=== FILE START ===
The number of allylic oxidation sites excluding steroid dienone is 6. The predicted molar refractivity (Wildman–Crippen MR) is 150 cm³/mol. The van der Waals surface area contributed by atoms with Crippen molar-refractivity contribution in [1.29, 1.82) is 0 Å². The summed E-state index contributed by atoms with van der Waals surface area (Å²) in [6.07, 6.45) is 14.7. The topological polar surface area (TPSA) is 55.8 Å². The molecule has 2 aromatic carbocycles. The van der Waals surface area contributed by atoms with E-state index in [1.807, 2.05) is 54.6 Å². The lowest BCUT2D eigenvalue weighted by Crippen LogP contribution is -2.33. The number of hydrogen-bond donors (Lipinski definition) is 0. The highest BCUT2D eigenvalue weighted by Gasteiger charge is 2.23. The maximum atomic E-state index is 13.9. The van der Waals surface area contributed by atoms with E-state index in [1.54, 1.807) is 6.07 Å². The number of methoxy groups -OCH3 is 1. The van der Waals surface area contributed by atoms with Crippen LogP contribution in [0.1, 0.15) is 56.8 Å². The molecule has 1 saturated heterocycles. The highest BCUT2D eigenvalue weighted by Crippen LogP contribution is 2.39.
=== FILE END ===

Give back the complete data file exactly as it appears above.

The number of allylic oxidation sites excluding steroid dienone is 6. The predicted molar refractivity (Wildman–Crippen MR) is 150 cm³/mol. The van der Waals surface area contributed by atoms with Crippen molar-refractivity contribution in [1.29, 1.82) is 0 Å². The summed E-state index contributed by atoms with van der Waals surface area (Å²) in [6.07, 6.45) is 14.7. The topological polar surface area (TPSA) is 55.8 Å². The molecule has 2 aromatic carbocycles. The van der Waals surface area contributed by atoms with E-state index in [1.807, 2.05) is 54.6 Å². The lowest BCUT2D eigenvalue weighted by Crippen LogP contribution is -2.33. The number of hydrogen-bond donors (Lipinski definition) is 0. The highest BCUT2D eigenvalue weighted by Gasteiger charge is 2.23. The maximum atomic E-state index is 13.9. The van der Waals surface area contributed by atoms with E-state index in [1.54, 1.807) is 6.07 Å². The number of methoxy groups -OCH3 is 1. The van der Waals surface area contributed by atoms with Crippen LogP contribution in [0.1, 0.15) is 56.8 Å². The molecule has 1 saturated heterocycles. The highest BCUT2D eigenvalue weighted by Crippen LogP contribution is 2.39.